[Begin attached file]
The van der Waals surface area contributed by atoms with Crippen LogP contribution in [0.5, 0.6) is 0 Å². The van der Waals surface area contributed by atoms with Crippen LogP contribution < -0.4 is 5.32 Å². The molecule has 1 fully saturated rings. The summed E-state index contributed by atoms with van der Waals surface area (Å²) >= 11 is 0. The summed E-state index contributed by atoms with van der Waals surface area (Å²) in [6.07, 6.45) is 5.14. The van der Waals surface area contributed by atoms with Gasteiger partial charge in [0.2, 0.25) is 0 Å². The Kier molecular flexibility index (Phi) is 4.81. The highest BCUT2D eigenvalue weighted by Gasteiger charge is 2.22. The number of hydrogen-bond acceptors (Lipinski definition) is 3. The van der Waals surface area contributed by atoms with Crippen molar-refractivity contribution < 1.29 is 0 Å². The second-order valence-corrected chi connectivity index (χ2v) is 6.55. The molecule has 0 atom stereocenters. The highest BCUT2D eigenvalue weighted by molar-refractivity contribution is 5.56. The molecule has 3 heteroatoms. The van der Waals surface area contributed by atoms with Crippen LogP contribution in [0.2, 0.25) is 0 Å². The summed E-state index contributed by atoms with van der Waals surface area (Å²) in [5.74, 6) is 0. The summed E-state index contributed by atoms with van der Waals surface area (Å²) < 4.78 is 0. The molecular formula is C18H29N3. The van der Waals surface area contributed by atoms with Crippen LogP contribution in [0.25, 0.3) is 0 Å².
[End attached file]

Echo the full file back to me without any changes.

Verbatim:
The van der Waals surface area contributed by atoms with Crippen LogP contribution in [0.5, 0.6) is 0 Å². The van der Waals surface area contributed by atoms with Crippen LogP contribution < -0.4 is 5.32 Å². The molecule has 1 fully saturated rings. The summed E-state index contributed by atoms with van der Waals surface area (Å²) >= 11 is 0. The summed E-state index contributed by atoms with van der Waals surface area (Å²) in [6.07, 6.45) is 5.14. The van der Waals surface area contributed by atoms with Gasteiger partial charge in [0.2, 0.25) is 0 Å². The Kier molecular flexibility index (Phi) is 4.81. The highest BCUT2D eigenvalue weighted by Gasteiger charge is 2.22. The number of hydrogen-bond acceptors (Lipinski definition) is 3. The van der Waals surface area contributed by atoms with Crippen molar-refractivity contribution < 1.29 is 0 Å². The second-order valence-corrected chi connectivity index (χ2v) is 6.55. The molecule has 0 atom stereocenters. The highest BCUT2D eigenvalue weighted by molar-refractivity contribution is 5.56. The molecule has 3 heteroatoms. The van der Waals surface area contributed by atoms with Crippen LogP contribution in [0.2, 0.25) is 0 Å². The summed E-state index contributed by atoms with van der Waals surface area (Å²) in [5.74, 6) is 0. The summed E-state index contributed by atoms with van der Waals surface area (Å²) < 4.78 is 0. The molecular formula is C18H29N3. The van der Waals surface area contributed by atoms with Crippen LogP contribution in [0.25, 0.3) is 0 Å².